6 trends changing drug packaging from the inside out
Six trends are shaping the future of global pharmaceutical packaging, according to research and analysis from researchers at Pharmapack Europe.
1. Serialization and track-and-trace
European Union (EU) regulations mandating pharmaceutical serialization, which took effect in February 2019, together with the U.S. Drug Supply Chain Security Act (DSCSA), whose compliance deadlines extend into late 2023, will drive serialization and track-and-trace efforts geared to pharmaceutical traceability and authenticity.
Developers of pharmaceutical packaging, like the pharmaceutical industry itself, are placing more emphasis on sustainability. Recyclable and biodegradable packaging materials, lifecycle analyses and carbon-footprint reduction are all expected to play a role. In-store recycling, in which patients return used inhalers and other devices to the pharmacy, is one likely scenario.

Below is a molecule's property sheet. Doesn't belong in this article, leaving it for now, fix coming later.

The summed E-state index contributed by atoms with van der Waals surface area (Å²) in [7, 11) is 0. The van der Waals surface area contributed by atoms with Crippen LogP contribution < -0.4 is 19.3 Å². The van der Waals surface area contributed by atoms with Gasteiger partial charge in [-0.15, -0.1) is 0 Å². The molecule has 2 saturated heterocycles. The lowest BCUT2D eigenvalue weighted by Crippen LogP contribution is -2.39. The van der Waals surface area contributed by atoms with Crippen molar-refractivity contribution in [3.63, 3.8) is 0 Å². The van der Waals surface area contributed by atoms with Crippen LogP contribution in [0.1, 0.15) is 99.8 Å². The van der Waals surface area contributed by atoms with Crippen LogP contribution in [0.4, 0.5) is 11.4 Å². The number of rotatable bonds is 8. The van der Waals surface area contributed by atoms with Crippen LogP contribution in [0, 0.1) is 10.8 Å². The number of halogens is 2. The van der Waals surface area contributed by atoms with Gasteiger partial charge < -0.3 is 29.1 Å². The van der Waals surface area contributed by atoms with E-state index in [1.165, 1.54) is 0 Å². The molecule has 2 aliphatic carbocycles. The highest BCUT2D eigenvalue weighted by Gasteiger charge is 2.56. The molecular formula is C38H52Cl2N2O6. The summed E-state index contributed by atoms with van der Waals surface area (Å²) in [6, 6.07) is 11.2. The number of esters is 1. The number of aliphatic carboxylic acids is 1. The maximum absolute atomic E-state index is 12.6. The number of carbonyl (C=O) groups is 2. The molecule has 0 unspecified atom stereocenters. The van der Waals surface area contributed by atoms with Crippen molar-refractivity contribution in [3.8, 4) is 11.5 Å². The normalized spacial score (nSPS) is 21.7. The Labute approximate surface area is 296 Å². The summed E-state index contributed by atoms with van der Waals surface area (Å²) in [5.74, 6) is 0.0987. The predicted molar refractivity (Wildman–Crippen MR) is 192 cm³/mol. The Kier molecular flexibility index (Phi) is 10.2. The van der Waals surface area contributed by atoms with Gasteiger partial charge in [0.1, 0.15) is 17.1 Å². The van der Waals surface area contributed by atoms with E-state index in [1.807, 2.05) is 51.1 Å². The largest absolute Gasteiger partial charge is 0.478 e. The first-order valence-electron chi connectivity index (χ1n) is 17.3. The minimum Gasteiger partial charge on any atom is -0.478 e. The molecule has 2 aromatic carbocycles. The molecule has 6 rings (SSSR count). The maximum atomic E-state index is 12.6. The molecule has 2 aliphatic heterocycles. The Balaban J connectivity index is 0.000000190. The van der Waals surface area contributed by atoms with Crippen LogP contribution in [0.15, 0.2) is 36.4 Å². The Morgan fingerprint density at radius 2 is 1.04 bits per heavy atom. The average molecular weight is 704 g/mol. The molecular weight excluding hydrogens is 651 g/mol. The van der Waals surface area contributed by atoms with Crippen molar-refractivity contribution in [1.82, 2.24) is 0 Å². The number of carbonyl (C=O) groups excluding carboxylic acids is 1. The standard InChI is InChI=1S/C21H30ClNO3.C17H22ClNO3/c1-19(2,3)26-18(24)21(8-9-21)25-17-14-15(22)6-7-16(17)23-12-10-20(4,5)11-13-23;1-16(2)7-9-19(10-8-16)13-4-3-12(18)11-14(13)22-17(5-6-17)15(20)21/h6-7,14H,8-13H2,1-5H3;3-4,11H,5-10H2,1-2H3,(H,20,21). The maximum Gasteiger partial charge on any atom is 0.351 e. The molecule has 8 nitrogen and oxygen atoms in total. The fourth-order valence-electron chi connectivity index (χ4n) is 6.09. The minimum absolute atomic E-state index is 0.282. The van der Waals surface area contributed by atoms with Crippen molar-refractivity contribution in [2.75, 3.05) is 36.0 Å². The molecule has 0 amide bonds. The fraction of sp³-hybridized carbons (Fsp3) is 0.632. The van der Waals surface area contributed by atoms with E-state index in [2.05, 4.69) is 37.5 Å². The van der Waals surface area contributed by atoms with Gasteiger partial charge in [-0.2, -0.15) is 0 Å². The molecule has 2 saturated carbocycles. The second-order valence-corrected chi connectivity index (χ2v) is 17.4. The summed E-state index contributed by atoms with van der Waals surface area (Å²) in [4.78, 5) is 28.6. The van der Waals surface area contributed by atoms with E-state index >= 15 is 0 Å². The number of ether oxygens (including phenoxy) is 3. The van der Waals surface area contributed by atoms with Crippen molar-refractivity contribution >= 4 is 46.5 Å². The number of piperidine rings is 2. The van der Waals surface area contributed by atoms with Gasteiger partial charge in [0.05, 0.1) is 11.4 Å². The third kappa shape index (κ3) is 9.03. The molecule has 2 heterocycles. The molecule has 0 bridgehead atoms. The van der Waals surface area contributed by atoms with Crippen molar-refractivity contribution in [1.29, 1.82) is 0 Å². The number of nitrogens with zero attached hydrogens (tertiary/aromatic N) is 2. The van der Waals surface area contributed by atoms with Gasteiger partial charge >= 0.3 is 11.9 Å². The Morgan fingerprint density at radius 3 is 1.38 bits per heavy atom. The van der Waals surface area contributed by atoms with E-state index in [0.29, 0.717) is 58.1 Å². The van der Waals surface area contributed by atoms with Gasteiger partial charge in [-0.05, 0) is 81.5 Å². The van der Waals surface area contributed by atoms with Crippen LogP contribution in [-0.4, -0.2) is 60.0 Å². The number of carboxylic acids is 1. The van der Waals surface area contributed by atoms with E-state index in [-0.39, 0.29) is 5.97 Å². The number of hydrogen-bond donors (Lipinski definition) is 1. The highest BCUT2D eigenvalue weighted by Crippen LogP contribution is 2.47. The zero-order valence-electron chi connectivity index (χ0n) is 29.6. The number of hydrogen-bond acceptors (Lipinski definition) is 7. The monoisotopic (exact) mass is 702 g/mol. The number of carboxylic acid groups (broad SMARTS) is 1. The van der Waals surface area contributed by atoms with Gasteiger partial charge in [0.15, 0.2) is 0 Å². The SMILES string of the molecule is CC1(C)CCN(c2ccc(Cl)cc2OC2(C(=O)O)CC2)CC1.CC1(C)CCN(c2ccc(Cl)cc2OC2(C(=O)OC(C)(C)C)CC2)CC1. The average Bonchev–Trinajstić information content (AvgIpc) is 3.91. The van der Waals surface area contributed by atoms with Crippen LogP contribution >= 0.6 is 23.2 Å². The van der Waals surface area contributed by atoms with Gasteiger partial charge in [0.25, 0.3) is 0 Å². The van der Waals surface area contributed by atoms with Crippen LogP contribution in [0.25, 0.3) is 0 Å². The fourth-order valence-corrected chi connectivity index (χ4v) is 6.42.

3. Patient engagement
Packaging that engages patients by making it easier to manage dosing, drug compliance and the overall treatment experience will become more prevalent. Auto-injectors, prefilled syringes and smart packaging are a few examples. Consumer beta testing will likely emerge to support the development of patient-friendly packages and devices.
4. Smaller production lots
Continued development of biologics and other personalized medicines will drive smaller production lots, which will in turn fuel demand for packaging machinery suited to those lot sizes. As Packaging Digest reported earlier this year, a packaging-machinery supplier and a German university have been working on a pilot program with the Berlin Institute of Health (BIH) to automate manufacturing, filling and packaging of personalized cell and gene therapies.
5. Innovations in packaging machinery/automation
The equipment used to package pharmaceuticals is expected to move toward robotics and 3D printing. The latter is well suited to rapid prototyping and to the small production lots cited above. The internet of medical things (IoMT) and smart technologies will increasingly shape pharmaceutical-packaging automation, as well.
6. Combination devices for the delivery of medication
Dual-chamber devices that make it easy for patients to adhere to multi-drug protocols should experience healthy demand going forward. For example, devices that can deliver two injectable medications simultaneously will gain traction as combination therapies continue to proliferate, particularly for the treatment of cancer.